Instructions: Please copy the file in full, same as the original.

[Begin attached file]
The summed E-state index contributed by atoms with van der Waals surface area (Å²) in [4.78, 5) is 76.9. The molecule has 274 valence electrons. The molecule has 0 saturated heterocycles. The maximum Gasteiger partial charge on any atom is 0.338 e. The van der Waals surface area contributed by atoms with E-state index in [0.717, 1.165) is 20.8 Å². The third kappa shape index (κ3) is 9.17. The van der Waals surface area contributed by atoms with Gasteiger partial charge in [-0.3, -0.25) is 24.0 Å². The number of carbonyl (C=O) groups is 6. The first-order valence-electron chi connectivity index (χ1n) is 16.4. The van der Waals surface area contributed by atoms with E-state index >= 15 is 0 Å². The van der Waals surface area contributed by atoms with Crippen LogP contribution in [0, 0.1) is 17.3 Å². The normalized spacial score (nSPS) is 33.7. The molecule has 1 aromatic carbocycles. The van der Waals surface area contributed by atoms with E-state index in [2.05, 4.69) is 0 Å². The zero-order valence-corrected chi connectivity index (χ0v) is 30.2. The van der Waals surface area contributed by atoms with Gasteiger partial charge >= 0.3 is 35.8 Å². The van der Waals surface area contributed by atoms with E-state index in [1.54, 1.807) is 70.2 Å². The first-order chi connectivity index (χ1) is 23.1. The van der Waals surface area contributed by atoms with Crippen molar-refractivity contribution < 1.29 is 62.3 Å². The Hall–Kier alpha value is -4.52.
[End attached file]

The summed E-state index contributed by atoms with van der Waals surface area (Å²) in [4.78, 5) is 76.9. The molecule has 274 valence electrons. The molecule has 0 saturated heterocycles. The maximum Gasteiger partial charge on any atom is 0.338 e. The van der Waals surface area contributed by atoms with E-state index in [0.717, 1.165) is 20.8 Å². The third kappa shape index (κ3) is 9.17. The van der Waals surface area contributed by atoms with Gasteiger partial charge in [-0.3, -0.25) is 24.0 Å². The number of carbonyl (C=O) groups is 6. The first-order valence-electron chi connectivity index (χ1n) is 16.4. The van der Waals surface area contributed by atoms with E-state index >= 15 is 0 Å². The van der Waals surface area contributed by atoms with Crippen LogP contribution in [0, 0.1) is 17.3 Å². The normalized spacial score (nSPS) is 33.7. The molecule has 1 aromatic carbocycles. The van der Waals surface area contributed by atoms with E-state index in [2.05, 4.69) is 0 Å². The zero-order valence-corrected chi connectivity index (χ0v) is 30.2. The van der Waals surface area contributed by atoms with Gasteiger partial charge >= 0.3 is 35.8 Å². The van der Waals surface area contributed by atoms with E-state index in [1.54, 1.807) is 70.2 Å². The first-order chi connectivity index (χ1) is 23.1. The van der Waals surface area contributed by atoms with Crippen molar-refractivity contribution < 1.29 is 62.3 Å². The Hall–Kier alpha value is -4.52.